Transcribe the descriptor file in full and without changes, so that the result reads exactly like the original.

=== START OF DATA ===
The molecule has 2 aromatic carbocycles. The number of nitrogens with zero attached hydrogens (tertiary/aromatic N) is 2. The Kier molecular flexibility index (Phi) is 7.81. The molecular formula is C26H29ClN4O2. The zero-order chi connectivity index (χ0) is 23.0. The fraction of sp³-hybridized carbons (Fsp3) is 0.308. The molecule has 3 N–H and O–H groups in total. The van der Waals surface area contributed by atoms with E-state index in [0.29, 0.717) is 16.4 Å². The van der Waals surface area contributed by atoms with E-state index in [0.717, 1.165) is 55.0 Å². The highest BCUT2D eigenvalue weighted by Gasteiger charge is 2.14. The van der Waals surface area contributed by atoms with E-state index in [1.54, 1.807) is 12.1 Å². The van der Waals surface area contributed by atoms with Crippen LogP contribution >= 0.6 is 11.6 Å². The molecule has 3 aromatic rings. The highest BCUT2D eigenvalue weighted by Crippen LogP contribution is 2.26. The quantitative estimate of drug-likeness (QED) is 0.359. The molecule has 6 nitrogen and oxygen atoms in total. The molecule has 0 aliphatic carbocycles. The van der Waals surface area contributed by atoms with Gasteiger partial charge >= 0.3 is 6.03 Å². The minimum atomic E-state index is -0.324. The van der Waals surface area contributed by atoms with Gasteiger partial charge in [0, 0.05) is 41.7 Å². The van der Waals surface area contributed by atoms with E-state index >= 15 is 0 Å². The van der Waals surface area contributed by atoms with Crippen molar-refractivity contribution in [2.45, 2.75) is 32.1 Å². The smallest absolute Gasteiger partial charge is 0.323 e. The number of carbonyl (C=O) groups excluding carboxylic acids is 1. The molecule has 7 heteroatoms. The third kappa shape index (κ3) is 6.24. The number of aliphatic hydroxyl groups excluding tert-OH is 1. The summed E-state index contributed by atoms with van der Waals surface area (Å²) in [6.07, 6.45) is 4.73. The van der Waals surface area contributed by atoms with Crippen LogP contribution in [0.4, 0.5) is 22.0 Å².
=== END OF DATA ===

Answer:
The molecule has 2 aromatic carbocycles. The number of nitrogens with zero attached hydrogens (tertiary/aromatic N) is 2. The Kier molecular flexibility index (Phi) is 7.81. The molecular formula is C26H29ClN4O2. The zero-order chi connectivity index (χ0) is 23.0. The fraction of sp³-hybridized carbons (Fsp3) is 0.308. The molecule has 3 N–H and O–H groups in total. The van der Waals surface area contributed by atoms with E-state index in [0.29, 0.717) is 16.4 Å². The van der Waals surface area contributed by atoms with E-state index in [0.717, 1.165) is 55.0 Å². The highest BCUT2D eigenvalue weighted by Gasteiger charge is 2.14. The van der Waals surface area contributed by atoms with E-state index in [1.54, 1.807) is 12.1 Å². The van der Waals surface area contributed by atoms with Crippen LogP contribution >= 0.6 is 11.6 Å². The molecule has 3 aromatic rings. The highest BCUT2D eigenvalue weighted by Crippen LogP contribution is 2.26. The quantitative estimate of drug-likeness (QED) is 0.359. The molecule has 6 nitrogen and oxygen atoms in total. The molecule has 0 aliphatic carbocycles. The van der Waals surface area contributed by atoms with Gasteiger partial charge >= 0.3 is 6.03 Å². The minimum atomic E-state index is -0.324. The van der Waals surface area contributed by atoms with Gasteiger partial charge in [0, 0.05) is 41.7 Å². The van der Waals surface area contributed by atoms with E-state index >= 15 is 0 Å². The van der Waals surface area contributed by atoms with Crippen molar-refractivity contribution in [2.45, 2.75) is 32.1 Å². The smallest absolute Gasteiger partial charge is 0.323 e. The number of carbonyl (C=O) groups excluding carboxylic acids is 1. The molecule has 7 heteroatoms. The third kappa shape index (κ3) is 6.24. The number of aliphatic hydroxyl groups excluding tert-OH is 1. The summed E-state index contributed by atoms with van der Waals surface area (Å²) in [6.07, 6.45) is 4.73. The van der Waals surface area contributed by atoms with Crippen LogP contribution in [0.4, 0.5) is 22.0 Å².